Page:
Wednesday, October 21, 2015

RIP X: 9, The Law and the Lady


I still have a couple of unread Wilkie Collins novels on my TBR shelves so I decided to pick up The Law and the Lady this season. It is one of Wilkie's later books (1875) and is a thrilling story.

Valeria is an orphan who lives with her aunt and uncle. One day she meets a man who is fishing near her home and it is basically love at first sight. The two quickly get married but, only days later, Valeria finds out that her husband might not be who he says he is. It is therefore up to Valeria to discover the truth.

Yes, this is another super vague description because some of the secrets of the story are revealed quite early and I don't want to give anything away because it's such a crazy, twisty tale. But, as you probably expect from Wilkie by now, there are questions of identity, crime, and, of course, social justice. Valeria is constantly expected to behave in a certain way simply because she is a woman. However, she also happens to be strong-willed and tenacious and this leads to a first-person account that is compelling and ultimately a bit stressful to read! It manages to be smart but insane at the same time and is a great example of Collins' genius with plots and his concern about the Victorian society's treatment of women. I had so much fun reading this book that I will probably choose another Collins to read this winter.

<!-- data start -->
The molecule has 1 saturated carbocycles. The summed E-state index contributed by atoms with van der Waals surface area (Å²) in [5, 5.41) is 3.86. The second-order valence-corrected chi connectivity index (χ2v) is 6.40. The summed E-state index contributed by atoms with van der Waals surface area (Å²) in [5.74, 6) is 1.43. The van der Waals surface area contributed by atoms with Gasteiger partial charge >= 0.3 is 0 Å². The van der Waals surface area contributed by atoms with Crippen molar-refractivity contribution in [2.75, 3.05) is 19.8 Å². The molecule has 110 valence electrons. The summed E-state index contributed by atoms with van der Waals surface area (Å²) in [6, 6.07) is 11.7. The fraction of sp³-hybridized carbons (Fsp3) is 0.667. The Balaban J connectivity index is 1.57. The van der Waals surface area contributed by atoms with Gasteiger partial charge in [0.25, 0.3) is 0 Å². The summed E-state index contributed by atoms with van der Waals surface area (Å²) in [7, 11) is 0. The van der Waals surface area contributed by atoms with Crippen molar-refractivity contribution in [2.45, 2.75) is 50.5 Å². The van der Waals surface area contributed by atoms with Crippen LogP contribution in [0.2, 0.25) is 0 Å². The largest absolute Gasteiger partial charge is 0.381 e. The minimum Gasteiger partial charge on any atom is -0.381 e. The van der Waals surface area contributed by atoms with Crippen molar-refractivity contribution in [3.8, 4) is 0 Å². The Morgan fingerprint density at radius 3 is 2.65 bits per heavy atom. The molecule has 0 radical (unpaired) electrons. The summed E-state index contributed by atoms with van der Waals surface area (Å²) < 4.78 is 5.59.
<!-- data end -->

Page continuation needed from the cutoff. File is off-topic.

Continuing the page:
Peeking in the diary,
K

8 comments:

  1. This sounds very entertaining. I have a few of his on my ereader so I'll see if this is one of them. I enjoyed The Dead Secret last year and hope to read The Woman in White sometime soon.

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    1. Ahh, The Woman in White is so good too!

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  2. I really need to read something else by Collins - it's been a few years!

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    1. I always forget how easy (and fun) his books are to read. I don't think I have too many unread ones left though!

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  3. Wilkie Collins is the best. I wish someone would release nice new elegant editions of all his books so I could buy them all matchy.

    (Wouldn't help me. I have a copy of The Moonstone that one of my oldest friends gave me for my thirteenth birthday, and it's not like I'm going to throw that copy over for some shiny new copy.)

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    1. I have matched OEP editions of almost all of them but then one Penguin Clothbound and I think one regular Penguin. I wouldn't mind a nice set. (I am just about ready to get rid of my OEP Woman in White since I have the Clothbound pretty edition.)

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  4. Sounds really interesting. I'd never heard of the author, but you and Jenny both saying it's awesome is a good rec.

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    1. Wilkie is probably the most readable Victorian author because his plots are totally crazy and fun. I hope you pick up one of his books sometime!

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